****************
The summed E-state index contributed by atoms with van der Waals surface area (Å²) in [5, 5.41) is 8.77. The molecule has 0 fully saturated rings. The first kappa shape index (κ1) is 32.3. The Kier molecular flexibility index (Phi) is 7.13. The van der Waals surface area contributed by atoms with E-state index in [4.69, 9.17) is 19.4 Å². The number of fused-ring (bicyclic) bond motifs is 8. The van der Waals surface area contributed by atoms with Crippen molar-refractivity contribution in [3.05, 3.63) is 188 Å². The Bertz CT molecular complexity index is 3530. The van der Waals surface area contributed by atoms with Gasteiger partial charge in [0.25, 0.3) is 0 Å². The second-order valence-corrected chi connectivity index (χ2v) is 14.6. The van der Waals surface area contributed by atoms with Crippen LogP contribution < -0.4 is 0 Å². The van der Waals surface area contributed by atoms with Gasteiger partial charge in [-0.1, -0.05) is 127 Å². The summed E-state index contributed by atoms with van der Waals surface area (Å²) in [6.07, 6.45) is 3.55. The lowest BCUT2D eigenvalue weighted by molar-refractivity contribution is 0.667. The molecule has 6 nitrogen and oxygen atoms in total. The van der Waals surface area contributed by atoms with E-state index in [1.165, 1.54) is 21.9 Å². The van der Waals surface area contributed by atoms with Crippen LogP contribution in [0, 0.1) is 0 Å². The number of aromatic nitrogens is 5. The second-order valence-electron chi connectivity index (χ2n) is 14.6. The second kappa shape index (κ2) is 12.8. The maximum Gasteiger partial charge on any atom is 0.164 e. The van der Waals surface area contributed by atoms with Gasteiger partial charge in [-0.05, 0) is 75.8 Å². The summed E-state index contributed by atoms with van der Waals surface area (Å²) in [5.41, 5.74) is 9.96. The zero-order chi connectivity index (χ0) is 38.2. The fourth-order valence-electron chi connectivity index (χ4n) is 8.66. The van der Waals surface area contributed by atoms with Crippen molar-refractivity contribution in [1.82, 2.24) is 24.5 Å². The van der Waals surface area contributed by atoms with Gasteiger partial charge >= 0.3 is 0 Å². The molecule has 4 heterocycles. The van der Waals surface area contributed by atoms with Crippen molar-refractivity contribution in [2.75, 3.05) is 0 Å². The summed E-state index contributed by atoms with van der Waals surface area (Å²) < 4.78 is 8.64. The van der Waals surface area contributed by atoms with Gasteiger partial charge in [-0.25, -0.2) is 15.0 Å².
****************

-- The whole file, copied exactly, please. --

The summed E-state index contributed by atoms with van der Waals surface area (Å²) in [5, 5.41) is 8.77. The molecule has 0 fully saturated rings. The first kappa shape index (κ1) is 32.3. The Kier molecular flexibility index (Phi) is 7.13. The van der Waals surface area contributed by atoms with E-state index in [4.69, 9.17) is 19.4 Å². The number of fused-ring (bicyclic) bond motifs is 8. The van der Waals surface area contributed by atoms with Crippen molar-refractivity contribution in [3.05, 3.63) is 188 Å². The Bertz CT molecular complexity index is 3530. The van der Waals surface area contributed by atoms with Gasteiger partial charge in [0.25, 0.3) is 0 Å². The second-order valence-corrected chi connectivity index (χ2v) is 14.6. The van der Waals surface area contributed by atoms with Crippen LogP contribution < -0.4 is 0 Å². The van der Waals surface area contributed by atoms with Gasteiger partial charge in [-0.1, -0.05) is 127 Å². The summed E-state index contributed by atoms with van der Waals surface area (Å²) in [6.07, 6.45) is 3.55. The lowest BCUT2D eigenvalue weighted by molar-refractivity contribution is 0.667. The molecule has 6 nitrogen and oxygen atoms in total. The van der Waals surface area contributed by atoms with E-state index in [1.165, 1.54) is 21.9 Å². The van der Waals surface area contributed by atoms with Crippen LogP contribution in [0, 0.1) is 0 Å². The number of aromatic nitrogens is 5. The second-order valence-electron chi connectivity index (χ2n) is 14.6. The second kappa shape index (κ2) is 12.8. The maximum Gasteiger partial charge on any atom is 0.164 e. The van der Waals surface area contributed by atoms with Gasteiger partial charge in [-0.05, 0) is 75.8 Å². The summed E-state index contributed by atoms with van der Waals surface area (Å²) in [5.41, 5.74) is 9.96. The zero-order chi connectivity index (χ0) is 38.2. The fourth-order valence-electron chi connectivity index (χ4n) is 8.66. The van der Waals surface area contributed by atoms with Crippen molar-refractivity contribution in [1.82, 2.24) is 24.5 Å². The van der Waals surface area contributed by atoms with Gasteiger partial charge >= 0.3 is 0 Å². The molecule has 4 heterocycles. The van der Waals surface area contributed by atoms with Crippen molar-refractivity contribution in [2.75, 3.05) is 0 Å². The summed E-state index contributed by atoms with van der Waals surface area (Å²) < 4.78 is 8.64. The van der Waals surface area contributed by atoms with Gasteiger partial charge in [-0.25, -0.2) is 15.0 Å².